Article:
Listening – Power, Skill, and Style

Your greatest tool of influence is your ears.

Listening increases the value and impact of your words.

“Real listening is a willingness to let the other person change you.” Alan Alda

Real listening is a willingness to let the other person change you. Image of three giraffes.

4 listener styles:

Dana Dupuis lists four listener styles.

#1. Connective style focuses on what an interaction means for others.

Connective listeners:

  1. Notice how people feel.
  2. Wonder why people are sharing this.
  3. Ask questions for others.

#2. Reflective style focuses on processing information internally, with a strong reliance on the listener’s own judgment rather than the advice of others.

Reflective listeners:

  1. Listen but don’t ask questions. Share conclusions. (They don’t share reasoning.)
  2. Listen quietly. They may seem intimidating.
  3. Seldom ask for advice or opinions. They make up their own mind.

#3. Analytical style focuses on facts, data, and measurable information.

You say things like:

  1. Get to the point.
  2. Just the facts.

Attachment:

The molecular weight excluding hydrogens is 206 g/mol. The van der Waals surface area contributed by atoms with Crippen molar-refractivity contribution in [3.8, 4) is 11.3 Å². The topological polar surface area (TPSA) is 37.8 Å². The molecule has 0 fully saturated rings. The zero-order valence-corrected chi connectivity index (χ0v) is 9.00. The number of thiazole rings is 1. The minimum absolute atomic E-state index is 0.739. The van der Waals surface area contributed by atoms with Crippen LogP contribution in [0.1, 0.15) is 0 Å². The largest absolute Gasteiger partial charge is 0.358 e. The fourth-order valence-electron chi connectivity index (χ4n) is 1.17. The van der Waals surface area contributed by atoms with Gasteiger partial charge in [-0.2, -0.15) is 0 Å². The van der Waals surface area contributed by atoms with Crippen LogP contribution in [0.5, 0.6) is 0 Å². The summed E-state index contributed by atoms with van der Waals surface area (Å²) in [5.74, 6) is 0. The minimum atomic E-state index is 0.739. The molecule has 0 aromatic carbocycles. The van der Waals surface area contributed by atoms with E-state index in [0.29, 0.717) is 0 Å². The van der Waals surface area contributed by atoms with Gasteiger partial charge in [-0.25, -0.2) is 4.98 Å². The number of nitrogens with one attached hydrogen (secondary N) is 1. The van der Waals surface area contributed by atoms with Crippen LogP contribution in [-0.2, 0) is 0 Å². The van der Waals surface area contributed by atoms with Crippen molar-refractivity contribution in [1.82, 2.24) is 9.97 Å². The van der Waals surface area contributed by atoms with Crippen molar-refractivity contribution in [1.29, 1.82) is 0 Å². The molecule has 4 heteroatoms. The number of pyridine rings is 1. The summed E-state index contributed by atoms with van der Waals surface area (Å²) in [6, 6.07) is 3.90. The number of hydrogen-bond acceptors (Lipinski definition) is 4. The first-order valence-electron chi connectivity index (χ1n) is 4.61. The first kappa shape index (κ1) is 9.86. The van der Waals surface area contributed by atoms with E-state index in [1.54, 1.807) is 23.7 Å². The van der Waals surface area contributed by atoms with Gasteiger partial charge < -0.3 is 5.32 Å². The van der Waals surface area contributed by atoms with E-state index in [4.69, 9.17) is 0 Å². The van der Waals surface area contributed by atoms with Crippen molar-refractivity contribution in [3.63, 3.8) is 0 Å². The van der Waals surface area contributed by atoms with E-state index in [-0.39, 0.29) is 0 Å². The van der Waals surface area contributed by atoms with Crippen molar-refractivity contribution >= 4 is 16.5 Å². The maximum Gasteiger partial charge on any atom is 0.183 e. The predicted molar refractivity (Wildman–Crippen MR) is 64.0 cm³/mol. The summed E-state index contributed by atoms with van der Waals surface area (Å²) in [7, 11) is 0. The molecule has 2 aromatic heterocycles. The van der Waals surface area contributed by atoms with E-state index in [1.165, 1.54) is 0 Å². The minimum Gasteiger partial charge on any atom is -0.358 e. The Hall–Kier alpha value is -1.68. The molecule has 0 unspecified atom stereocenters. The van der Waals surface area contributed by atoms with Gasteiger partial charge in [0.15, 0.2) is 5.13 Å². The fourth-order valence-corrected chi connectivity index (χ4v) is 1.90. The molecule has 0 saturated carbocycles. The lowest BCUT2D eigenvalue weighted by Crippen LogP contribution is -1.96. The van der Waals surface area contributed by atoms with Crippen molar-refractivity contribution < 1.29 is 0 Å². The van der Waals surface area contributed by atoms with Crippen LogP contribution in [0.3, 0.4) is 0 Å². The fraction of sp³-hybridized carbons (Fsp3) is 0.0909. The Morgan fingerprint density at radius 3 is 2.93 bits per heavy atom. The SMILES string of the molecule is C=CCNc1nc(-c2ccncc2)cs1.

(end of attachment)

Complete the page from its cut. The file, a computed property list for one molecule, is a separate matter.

3. I don’t need all the fluff.

#4. Conceptual style focuses on brainstorming and idea generation.

Conceptual listeners:

  1. Love dreaming about the future.
  2. Embrace failure. What can we do differently next time?
  3. Explore options.

4 steps to improve listener skill:

#1. Declare an intention.

Choose one of the four styles as an intention. “I intend to listen to connect,” for example.

#2. Seek feedback.

  1. When you’re talking, how do I let you know I’m paying attention?
  2. What might give you the impression that I’m not listening?

#3. Choose one skill to practice.

  1. Turning toward people and giving eye contact.
  2. Turning away from computers and cell phones.
  3. Pausing before speaking.
  4. Ask, “What else?”
  5. Say, “Could you tell me more about…?”

#4. Repeat.

You employ several listening styles and lean toward one. I lean toward conceptual listening. I never met an idea that I couldn’t do something with.

What’s your preferred style?

What’s one thing you could do to improve your ability to listen?

Added resource:

The Top 10 Super Powers of Listening

Listening is the Overlooked Tool of Leadership

What’s Your Listening Style?